In 1988 the interdisciplinary role of space geodesy has been discussed by a prominent group of leaders in the fields of geodesy and geophysics at an international workshop in Erice (Mueller and Zerbini, 1989). The workshop may be viewed as the starting point of a new era of geodesy as a discipline of Earth sciences. Since then enormous progress has been made in geodesy in terms of satellite and sensor systems, observation techniques, data processing, modelling and interpretation. The establishment of a Global Geodetic Observing System (GGOS) which is currently underway is a milestone in this respect. Wegener served as an important role model for the definition of GGOS. In turn, Wegener will benefit from becoming a regional entity of GGOS. What are the great challenges of the realisation of a 10-9 global integrated observing system? Geodesy is potentially able to provide - in the narrow sense of the words - "metric and weight" to global studies of geo-processes. It certainly can meet this expectation if a number of fundamental challenges, related to issues such as the international embedding of GGOS, the realisation of further satellite missions and some open scientific questions can be solved. Geodesy is measurement driven. This is an important asset when trying to study the Earth as a system. However its guideline must be: "What are the right and most important observables to deal with the open scientific questions?". © 2009 Elsevier Ltd. All rights reserved.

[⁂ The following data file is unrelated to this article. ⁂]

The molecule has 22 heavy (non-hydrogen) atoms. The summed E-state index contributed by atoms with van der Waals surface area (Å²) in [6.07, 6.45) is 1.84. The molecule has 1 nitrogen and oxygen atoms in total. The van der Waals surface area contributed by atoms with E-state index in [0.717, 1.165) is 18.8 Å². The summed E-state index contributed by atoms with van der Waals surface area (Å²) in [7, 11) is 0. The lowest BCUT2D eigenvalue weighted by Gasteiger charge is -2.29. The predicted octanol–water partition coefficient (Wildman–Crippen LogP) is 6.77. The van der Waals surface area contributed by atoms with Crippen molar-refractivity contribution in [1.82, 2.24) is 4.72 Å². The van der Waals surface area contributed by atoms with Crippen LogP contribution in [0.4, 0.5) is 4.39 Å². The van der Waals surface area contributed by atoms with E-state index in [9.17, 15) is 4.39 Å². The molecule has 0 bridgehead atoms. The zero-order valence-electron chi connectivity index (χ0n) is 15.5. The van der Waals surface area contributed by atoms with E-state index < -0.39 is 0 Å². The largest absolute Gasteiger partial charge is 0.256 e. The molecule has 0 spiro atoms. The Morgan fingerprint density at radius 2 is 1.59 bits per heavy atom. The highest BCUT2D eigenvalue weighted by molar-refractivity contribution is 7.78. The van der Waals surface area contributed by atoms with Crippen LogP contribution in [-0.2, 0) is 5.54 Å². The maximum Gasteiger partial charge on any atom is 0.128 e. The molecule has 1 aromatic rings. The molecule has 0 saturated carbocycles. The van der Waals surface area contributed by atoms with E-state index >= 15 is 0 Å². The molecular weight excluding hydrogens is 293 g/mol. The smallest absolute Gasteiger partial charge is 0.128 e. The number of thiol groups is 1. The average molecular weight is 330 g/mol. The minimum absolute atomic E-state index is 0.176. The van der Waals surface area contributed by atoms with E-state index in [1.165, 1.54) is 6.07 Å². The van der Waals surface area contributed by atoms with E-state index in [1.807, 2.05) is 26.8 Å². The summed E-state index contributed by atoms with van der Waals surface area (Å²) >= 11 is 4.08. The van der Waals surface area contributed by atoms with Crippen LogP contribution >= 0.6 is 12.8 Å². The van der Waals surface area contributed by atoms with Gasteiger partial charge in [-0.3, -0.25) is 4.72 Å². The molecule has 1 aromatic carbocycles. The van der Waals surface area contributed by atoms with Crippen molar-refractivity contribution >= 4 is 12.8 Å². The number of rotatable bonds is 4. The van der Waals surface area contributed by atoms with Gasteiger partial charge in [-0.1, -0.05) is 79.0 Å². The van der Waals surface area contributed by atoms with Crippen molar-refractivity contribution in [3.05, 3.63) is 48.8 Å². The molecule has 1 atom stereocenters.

Rummel, R. (2010). The interdisciplinary role of space geodesy-Revisited. Journal of Geodynamics, 49(3–4), 112–115. https://doi.org/10.1016/j.jog.2009.10.006